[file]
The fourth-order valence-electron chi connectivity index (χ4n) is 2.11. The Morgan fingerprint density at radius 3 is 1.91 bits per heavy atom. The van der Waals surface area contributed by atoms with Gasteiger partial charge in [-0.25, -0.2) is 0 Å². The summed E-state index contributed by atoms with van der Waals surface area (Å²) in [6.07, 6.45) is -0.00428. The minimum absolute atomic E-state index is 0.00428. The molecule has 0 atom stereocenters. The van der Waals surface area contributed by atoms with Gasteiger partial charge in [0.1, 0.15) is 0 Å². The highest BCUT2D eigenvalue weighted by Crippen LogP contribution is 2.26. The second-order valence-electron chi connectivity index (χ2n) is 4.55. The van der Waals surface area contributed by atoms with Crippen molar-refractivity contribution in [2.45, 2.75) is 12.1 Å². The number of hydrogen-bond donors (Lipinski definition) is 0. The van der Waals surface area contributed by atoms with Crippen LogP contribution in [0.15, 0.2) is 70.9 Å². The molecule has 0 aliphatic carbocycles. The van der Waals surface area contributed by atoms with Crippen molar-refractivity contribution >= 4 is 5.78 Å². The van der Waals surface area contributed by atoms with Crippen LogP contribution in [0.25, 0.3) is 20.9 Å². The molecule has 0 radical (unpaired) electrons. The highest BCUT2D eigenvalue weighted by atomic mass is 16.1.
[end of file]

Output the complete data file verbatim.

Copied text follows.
The fourth-order valence-electron chi connectivity index (χ4n) is 2.11. The Morgan fingerprint density at radius 3 is 1.91 bits per heavy atom. The van der Waals surface area contributed by atoms with Gasteiger partial charge in [-0.25, -0.2) is 0 Å². The summed E-state index contributed by atoms with van der Waals surface area (Å²) in [6.07, 6.45) is -0.00428. The minimum absolute atomic E-state index is 0.00428. The molecule has 0 atom stereocenters. The van der Waals surface area contributed by atoms with Gasteiger partial charge in [0.1, 0.15) is 0 Å². The highest BCUT2D eigenvalue weighted by Crippen LogP contribution is 2.26. The second-order valence-electron chi connectivity index (χ2n) is 4.55. The van der Waals surface area contributed by atoms with Crippen molar-refractivity contribution in [2.45, 2.75) is 12.1 Å². The number of hydrogen-bond donors (Lipinski definition) is 0. The van der Waals surface area contributed by atoms with Crippen LogP contribution in [0.15, 0.2) is 70.9 Å². The molecule has 0 aliphatic carbocycles. The van der Waals surface area contributed by atoms with Crippen molar-refractivity contribution >= 4 is 5.78 Å². The van der Waals surface area contributed by atoms with Crippen LogP contribution in [0.25, 0.3) is 20.9 Å². The molecule has 0 radical (unpaired) electrons. The highest BCUT2D eigenvalue weighted by atomic mass is 16.1.